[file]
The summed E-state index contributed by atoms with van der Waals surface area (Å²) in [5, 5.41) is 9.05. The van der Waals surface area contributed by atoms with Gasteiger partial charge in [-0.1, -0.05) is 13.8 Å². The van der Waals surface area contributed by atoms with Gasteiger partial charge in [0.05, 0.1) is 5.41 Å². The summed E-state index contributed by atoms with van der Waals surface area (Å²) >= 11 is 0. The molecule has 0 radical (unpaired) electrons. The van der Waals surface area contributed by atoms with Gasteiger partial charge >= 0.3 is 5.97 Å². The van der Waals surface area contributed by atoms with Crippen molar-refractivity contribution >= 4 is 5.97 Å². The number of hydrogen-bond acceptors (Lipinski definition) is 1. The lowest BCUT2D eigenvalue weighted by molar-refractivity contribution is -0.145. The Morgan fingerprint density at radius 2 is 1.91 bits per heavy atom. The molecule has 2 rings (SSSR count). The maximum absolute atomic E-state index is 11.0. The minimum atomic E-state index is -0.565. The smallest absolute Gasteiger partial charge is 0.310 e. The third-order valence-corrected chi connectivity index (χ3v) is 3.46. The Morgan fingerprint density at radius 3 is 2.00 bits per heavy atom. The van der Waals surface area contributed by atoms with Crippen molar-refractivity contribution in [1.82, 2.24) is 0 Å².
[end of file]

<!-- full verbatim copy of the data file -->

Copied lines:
The summed E-state index contributed by atoms with van der Waals surface area (Å²) in [5, 5.41) is 9.05. The van der Waals surface area contributed by atoms with Gasteiger partial charge in [-0.1, -0.05) is 13.8 Å². The van der Waals surface area contributed by atoms with Gasteiger partial charge in [0.05, 0.1) is 5.41 Å². The summed E-state index contributed by atoms with van der Waals surface area (Å²) >= 11 is 0. The molecule has 0 radical (unpaired) electrons. The van der Waals surface area contributed by atoms with Gasteiger partial charge >= 0.3 is 5.97 Å². The van der Waals surface area contributed by atoms with Crippen molar-refractivity contribution >= 4 is 5.97 Å². The number of hydrogen-bond acceptors (Lipinski definition) is 1. The lowest BCUT2D eigenvalue weighted by molar-refractivity contribution is -0.145. The Morgan fingerprint density at radius 2 is 1.91 bits per heavy atom. The molecule has 2 rings (SSSR count). The maximum absolute atomic E-state index is 11.0. The minimum atomic E-state index is -0.565. The smallest absolute Gasteiger partial charge is 0.310 e. The third-order valence-corrected chi connectivity index (χ3v) is 3.46. The Morgan fingerprint density at radius 3 is 2.00 bits per heavy atom. The van der Waals surface area contributed by atoms with Crippen molar-refractivity contribution in [1.82, 2.24) is 0 Å².